Alice thought marrying attractive American Bennett Van Cleve would be her ticket out of her stifling life in England. But when she and Bennett settle in Baileyville, Kentucky, she realizes that her life consists of nothing more than staying in their giant house all day and getting yelled at by his unpleasant father, who owns a coal mine. She’s just about to resign herself to a life of boredom when an opportunity presents itself in the form of a traveling horseback library—an initiative from Eleanor Roosevelt meant to counteract the devastating effects of the Depression by focusing on literacy and learning. Much to the dismay of her husband and father-in-law, Alice signs up and soon learns the ropes from the library’s leader, Margery. Margery doesn’t care what anyone thinks of her, rejects marriage, and would rather be on horseback than in a kitchen. And even though all this makes Margery a town pariah, Alice quickly grows to like her. Along with several other women (including one black woman, Sophia, whose employment causes controversy in a town that doesn’t believe black and white people should be allowed to use the same library), Margery and Alice supply magazines, Bible stories, and copies of books like Little Women to the largely poor residents who live in remote areas. Alice spends long days in terrible weather on horseback, but she finally feels happy in her new life in Kentucky, even as her marriage to Bennett is failing. But her powerful father-in-law doesn’t care for Alice’s job or Margery’s lifestyle, and he’ll stop at nothing to shut their library down. Basing her novel on the true story of the Pack Horse Library Project established by the Works Progress Administration in the 1930s, Moyes (Still Me, 2018, etc.) brings an often forgotten slice of history to life. She writes about Kentucky with lush descriptions of the landscape and tender respect for the townspeople, most of whom are poor, uneducated, and grateful for the chance to learn. Although Alice and Margery both have their own romances, the true power of the story is in the bonds between the women of the library. They may have different backgrounds, but their commitment to helping the people of Baileyville brings them together.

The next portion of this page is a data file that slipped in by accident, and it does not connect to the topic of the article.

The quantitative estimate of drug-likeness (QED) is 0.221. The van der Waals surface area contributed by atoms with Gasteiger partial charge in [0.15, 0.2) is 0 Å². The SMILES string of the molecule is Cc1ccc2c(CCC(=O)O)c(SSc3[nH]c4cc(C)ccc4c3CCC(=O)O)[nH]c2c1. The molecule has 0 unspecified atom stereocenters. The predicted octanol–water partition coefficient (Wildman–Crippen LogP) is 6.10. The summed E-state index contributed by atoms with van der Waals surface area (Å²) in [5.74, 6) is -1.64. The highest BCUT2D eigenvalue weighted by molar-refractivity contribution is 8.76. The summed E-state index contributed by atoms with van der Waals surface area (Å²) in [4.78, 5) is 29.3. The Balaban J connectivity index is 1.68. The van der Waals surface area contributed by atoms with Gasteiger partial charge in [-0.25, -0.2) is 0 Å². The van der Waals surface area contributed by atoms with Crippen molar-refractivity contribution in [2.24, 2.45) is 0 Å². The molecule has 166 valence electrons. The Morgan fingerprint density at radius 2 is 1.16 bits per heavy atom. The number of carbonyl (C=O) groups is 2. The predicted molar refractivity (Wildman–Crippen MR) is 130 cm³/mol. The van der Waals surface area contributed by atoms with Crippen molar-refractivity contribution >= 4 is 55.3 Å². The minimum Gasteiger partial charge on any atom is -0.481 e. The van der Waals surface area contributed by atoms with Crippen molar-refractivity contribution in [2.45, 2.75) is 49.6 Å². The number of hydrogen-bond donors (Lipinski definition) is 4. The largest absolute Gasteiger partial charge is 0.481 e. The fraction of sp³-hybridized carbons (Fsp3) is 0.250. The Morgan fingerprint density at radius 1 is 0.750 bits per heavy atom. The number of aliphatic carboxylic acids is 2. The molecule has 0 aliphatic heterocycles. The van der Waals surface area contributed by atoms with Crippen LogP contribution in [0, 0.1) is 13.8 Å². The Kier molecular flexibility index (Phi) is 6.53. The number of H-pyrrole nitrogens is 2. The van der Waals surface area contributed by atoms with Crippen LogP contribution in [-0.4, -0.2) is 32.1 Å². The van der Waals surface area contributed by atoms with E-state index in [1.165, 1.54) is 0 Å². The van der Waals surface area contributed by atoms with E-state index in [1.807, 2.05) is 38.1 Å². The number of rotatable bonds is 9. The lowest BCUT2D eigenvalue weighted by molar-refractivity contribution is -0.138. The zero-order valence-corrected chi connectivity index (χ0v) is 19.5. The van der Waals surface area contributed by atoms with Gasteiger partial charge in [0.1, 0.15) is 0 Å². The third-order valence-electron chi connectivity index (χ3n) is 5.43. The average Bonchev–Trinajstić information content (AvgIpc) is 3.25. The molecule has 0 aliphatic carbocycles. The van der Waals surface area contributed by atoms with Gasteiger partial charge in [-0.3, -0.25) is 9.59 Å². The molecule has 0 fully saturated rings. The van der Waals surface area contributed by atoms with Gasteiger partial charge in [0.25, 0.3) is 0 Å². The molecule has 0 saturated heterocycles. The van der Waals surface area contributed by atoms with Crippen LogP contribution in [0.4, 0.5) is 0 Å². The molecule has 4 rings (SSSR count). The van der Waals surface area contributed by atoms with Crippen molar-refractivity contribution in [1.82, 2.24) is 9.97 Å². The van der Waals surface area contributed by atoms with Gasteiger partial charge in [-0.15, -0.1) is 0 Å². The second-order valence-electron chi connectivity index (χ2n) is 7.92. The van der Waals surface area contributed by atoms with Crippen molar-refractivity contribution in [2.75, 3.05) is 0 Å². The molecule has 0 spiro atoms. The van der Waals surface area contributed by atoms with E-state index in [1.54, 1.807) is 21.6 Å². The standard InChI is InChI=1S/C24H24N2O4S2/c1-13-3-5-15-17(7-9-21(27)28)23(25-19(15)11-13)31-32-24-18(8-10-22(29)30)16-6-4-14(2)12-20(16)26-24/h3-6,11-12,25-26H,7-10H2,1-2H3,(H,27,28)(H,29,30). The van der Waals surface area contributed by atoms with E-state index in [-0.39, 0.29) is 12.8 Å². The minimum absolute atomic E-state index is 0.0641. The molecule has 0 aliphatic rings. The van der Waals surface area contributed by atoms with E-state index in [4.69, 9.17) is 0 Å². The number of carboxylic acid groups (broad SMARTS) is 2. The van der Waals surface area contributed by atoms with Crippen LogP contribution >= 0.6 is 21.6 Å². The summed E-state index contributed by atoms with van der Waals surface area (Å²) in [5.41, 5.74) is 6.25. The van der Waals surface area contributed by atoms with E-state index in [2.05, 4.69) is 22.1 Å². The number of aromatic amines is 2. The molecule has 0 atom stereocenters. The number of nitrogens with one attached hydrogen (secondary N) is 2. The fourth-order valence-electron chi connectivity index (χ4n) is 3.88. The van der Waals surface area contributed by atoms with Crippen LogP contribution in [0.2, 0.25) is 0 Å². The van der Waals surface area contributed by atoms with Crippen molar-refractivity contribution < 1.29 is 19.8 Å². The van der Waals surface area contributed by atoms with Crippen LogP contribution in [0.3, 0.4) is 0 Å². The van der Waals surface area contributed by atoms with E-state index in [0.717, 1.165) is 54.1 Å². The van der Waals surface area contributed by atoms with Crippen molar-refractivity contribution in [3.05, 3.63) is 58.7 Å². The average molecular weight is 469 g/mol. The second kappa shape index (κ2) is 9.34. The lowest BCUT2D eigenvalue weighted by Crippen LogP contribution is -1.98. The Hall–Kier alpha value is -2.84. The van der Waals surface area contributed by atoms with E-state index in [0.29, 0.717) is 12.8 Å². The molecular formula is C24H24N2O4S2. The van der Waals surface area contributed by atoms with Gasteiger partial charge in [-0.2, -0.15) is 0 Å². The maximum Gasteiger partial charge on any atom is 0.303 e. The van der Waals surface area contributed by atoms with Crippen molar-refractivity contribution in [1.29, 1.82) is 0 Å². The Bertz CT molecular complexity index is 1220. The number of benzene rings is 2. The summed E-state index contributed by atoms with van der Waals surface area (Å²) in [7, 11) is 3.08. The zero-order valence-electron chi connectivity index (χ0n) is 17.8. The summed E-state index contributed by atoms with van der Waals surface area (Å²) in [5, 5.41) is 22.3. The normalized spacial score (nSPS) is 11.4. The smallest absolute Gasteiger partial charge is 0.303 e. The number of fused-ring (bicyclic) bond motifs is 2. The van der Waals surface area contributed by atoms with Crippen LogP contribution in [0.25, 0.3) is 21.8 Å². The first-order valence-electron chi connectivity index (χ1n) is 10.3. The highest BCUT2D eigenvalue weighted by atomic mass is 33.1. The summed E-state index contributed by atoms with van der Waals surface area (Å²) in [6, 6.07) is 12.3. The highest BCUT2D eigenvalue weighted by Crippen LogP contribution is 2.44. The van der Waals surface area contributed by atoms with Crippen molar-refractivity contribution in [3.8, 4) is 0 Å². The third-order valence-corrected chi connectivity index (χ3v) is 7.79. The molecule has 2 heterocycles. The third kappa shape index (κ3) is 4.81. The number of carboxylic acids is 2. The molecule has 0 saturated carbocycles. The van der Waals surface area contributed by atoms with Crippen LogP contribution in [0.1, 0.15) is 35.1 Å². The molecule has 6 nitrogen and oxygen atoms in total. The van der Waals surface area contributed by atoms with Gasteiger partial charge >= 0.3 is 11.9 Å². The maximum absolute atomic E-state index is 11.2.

A love letter to the power of books and friendship.

Pub Date: Oct. 8, 2019

ISBN: 978-0-399-56248-8

Page Count: 400

Publisher: Pamela Dorman/Viking

Review Posted Online: July 1, 2019

Kirkus Reviews Issue: Aug. 1, 2019

Did you like this book?

A strict report, worthy of sympathy.


A violent surfacing of adolescence (which has little in common with Tarkington's earlier, broadly comic, Seventeen) has a compulsive impact.

"Nobody big except me" is the dream world of Holden Caulfield and his first person story is down to the basic, drab English of the pre-collegiate. For Holden is now being bounced from fancy prep, and, after a vicious evening with hall- and roommates, heads for New York to try to keep his latest failure from his parents. He tries to have a wild evening (all he does is pay the check), is terrorized by the hotel elevator man and his on-call whore, has a date with a girl he likes—and hates, sees his 10 year old sister, Phoebe. He also visits a sympathetic English teacher after trying on a drunken session, and when he keeps his date with Phoebe, who turns up with her suitcase to join him on his flight, he heads home to a hospital siege. This is tender and true, and impossible, in its picture of the old hells of young boys, the lonesomeness and tentative attempts to be mature and secure, the awful block between youth and being grown-up, the fright and sickness that humans and their behavior cause the challenging, the dramatization of the big bang. It is a sorry little worm's view of the off-beat of adult pressure, of contemporary strictures and conformity, of sentiment….

A strict report, worthy of sympathy.

Pub Date: June 15, 1951

ISBN: 0316769177

Page Count: -

Publisher: Little, Brown

Review Posted Online: Nov. 2, 2011

Kirkus Reviews Issue: June 15, 1951

Did you like this book?